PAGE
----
Journal Article

Is axis position within tree architecture a determinant of axis morphology, branching, flowering and fruiting? An essay in mango

Frédéric Normand, Abdoul Kowir Pambo Bello, Catherine Trottier and Pierre-Éric Lauri

in Annals of Botany

Published on behalf of The Annals of Botany Company

Volume 103, issue 8, pages 1325-1336
Published in print June 2009 | ISSN: 0305-7364
Published online April 2009 | e-ISSN: 1095-8290 | DOI: http://dx.doi.org/10.1093/aob/mcp079
Is axis position within tree architecture a determinant of axis morphology, branching, flowering and fruiting? An essay in mango

More Like This

Show all results sharing these subjects:

  • Ecology and Conservation
  • Evolutionary Biology
  • Plant Sciences and Forestry

GO

Show Summary Details

Preview

Background and Aims

Growth and reproductive strategies of plants are often related to particular, although usually poorly characterized, spatial distributions of shoots within the plant's architecture. In this study it is therefore hypothesized that a close relationship exists between architectural position, axis morphology (length, diameter, leaf area), and functional behaviour (branching, flowering and fruiting). The study focused on the architectural position of mango growth units, defined here as being the relative position, apical or lateral, on the parent growth unit, i.e. growing from the apical or a lateral meristem, respectively.

Methods

Stem length and leaf characteristics (area, dry weight) were measured on apical and lateral growth units of four mango cultivars over two years. Branching, flowering and fruiting were assessed for both growth unit types using an exhaustive description of tree vegetative and reproductive growth over two years. The relationships between growth unit diameter and flowering and fruiting were assessed for one of the four cultivars.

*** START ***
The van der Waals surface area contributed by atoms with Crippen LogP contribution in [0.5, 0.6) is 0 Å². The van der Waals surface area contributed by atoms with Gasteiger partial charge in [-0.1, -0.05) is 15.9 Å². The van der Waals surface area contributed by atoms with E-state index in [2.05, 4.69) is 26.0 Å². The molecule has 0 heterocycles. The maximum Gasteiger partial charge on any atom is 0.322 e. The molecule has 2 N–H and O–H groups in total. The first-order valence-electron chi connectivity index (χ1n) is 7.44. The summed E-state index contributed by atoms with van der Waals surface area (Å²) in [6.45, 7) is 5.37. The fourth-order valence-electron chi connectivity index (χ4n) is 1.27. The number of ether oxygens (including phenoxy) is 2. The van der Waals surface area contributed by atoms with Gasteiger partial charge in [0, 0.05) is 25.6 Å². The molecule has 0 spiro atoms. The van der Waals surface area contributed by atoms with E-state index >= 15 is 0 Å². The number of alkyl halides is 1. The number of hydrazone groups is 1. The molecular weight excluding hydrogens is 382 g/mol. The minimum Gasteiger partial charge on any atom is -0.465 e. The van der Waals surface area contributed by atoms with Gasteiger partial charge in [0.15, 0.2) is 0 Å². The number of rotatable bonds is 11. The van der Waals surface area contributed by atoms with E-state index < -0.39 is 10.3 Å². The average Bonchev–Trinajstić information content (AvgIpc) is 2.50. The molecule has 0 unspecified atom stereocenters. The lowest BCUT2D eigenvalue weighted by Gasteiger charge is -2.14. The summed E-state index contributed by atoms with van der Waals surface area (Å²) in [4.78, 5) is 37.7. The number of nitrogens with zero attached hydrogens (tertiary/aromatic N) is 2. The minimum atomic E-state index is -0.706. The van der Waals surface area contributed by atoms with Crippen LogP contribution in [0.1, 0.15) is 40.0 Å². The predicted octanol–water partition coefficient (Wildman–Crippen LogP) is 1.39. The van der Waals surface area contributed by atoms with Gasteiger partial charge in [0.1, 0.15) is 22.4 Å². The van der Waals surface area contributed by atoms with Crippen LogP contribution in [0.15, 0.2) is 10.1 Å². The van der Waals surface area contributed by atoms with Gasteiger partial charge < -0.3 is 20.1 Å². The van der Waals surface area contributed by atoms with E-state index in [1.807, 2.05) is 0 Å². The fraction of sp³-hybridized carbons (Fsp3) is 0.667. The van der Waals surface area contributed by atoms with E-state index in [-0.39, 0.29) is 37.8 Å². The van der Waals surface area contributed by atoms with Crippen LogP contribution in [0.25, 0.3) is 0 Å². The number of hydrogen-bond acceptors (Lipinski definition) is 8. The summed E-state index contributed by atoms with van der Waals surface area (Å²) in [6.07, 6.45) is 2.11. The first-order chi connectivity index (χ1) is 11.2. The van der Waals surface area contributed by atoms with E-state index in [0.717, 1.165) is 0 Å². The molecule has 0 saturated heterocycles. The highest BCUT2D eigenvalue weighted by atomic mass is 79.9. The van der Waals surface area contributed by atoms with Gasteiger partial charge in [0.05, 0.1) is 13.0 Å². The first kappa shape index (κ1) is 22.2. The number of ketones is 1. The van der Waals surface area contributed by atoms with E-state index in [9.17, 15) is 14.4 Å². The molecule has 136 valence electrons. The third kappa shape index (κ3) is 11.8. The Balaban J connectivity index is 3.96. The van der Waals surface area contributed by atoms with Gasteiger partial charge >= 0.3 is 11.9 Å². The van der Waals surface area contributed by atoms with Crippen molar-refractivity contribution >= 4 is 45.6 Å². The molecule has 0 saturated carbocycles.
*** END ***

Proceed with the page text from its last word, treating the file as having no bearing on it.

Key Results

A pronounced morphological dimorphism was observed for the four cultivars. Across cultivars, stem length was significantly 1·31–1·34 times longer and total leaf area was 2·54–3·47 times larger in apical compared to lateral growth units. Apical growth units tended to branch, flower and fruit more than lateral growth units. The relationship between growth unit diameter and flowering rate was quadratic and dependent on growth unit position. The relationship between growth unit diameter and fruiting rate was linear and independent of growth unit position.

Conclusions

Morphological traits of mango growth units were clearly involved in the determinism of flowering and fruiting, although in different ways. The results, however, showed that current hypotheses of flowering, such as carbohydrate availability and florigenic promoters, are not sufficient in themselves if they neglect the hierarchical relationships between axes, i.e. their relative position, apical or lateral.

Keywords: Axis dimorphism; branching; flowering; fruiting; growth unit; Mangifera indica; mango; Reunion Island

Journal Article.  8758 words.  Illustrated.

Subjects: Ecology and Conservation ; Evolutionary Biology ; Plant Sciences and Forestry

Full text: subscription required

How to subscribe Recommend to my Librarian

Users without a subscription are not able to see the full content. Please, subscribe or login to access all content.